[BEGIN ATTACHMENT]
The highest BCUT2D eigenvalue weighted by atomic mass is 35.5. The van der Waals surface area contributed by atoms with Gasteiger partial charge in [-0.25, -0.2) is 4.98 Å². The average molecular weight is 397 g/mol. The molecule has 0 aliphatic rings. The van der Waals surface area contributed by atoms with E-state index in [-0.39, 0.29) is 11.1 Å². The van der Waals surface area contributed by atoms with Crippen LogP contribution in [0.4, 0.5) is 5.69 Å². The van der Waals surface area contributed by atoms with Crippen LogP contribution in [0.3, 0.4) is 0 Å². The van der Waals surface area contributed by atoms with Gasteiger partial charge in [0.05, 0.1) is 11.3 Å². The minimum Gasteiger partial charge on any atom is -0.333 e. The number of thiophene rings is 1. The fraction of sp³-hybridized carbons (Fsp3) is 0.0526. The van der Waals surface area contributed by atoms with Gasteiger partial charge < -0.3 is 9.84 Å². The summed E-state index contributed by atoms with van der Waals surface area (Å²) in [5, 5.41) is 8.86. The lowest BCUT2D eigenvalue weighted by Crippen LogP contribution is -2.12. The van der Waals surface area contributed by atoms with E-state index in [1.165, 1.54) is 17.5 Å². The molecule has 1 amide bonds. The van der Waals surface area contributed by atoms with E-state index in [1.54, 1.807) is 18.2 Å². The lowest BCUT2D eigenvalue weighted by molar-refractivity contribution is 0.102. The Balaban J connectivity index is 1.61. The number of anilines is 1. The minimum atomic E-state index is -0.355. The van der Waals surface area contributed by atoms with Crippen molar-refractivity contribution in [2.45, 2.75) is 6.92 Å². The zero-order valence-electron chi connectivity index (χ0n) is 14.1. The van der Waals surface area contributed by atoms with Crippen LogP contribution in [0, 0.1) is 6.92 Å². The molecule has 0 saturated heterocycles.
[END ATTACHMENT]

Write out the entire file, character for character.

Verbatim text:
The highest BCUT2D eigenvalue weighted by atomic mass is 35.5. The van der Waals surface area contributed by atoms with Gasteiger partial charge in [-0.25, -0.2) is 4.98 Å². The average molecular weight is 397 g/mol. The molecule has 0 aliphatic rings. The van der Waals surface area contributed by atoms with E-state index in [-0.39, 0.29) is 11.1 Å². The van der Waals surface area contributed by atoms with Crippen LogP contribution in [0.4, 0.5) is 5.69 Å². The van der Waals surface area contributed by atoms with Crippen LogP contribution in [0.3, 0.4) is 0 Å². The van der Waals surface area contributed by atoms with Gasteiger partial charge in [0.05, 0.1) is 11.3 Å². The minimum Gasteiger partial charge on any atom is -0.333 e. The number of thiophene rings is 1. The fraction of sp³-hybridized carbons (Fsp3) is 0.0526. The van der Waals surface area contributed by atoms with Gasteiger partial charge < -0.3 is 9.84 Å². The summed E-state index contributed by atoms with van der Waals surface area (Å²) in [5, 5.41) is 8.86. The lowest BCUT2D eigenvalue weighted by Crippen LogP contribution is -2.12. The van der Waals surface area contributed by atoms with E-state index in [1.165, 1.54) is 17.5 Å². The molecule has 1 amide bonds. The van der Waals surface area contributed by atoms with E-state index in [1.54, 1.807) is 18.2 Å². The lowest BCUT2D eigenvalue weighted by molar-refractivity contribution is 0.102. The Balaban J connectivity index is 1.61. The number of anilines is 1. The minimum atomic E-state index is -0.355. The van der Waals surface area contributed by atoms with Crippen molar-refractivity contribution in [2.45, 2.75) is 6.92 Å². The zero-order valence-electron chi connectivity index (χ0n) is 14.1. The van der Waals surface area contributed by atoms with Crippen LogP contribution in [0, 0.1) is 6.92 Å². The molecule has 0 saturated heterocycles.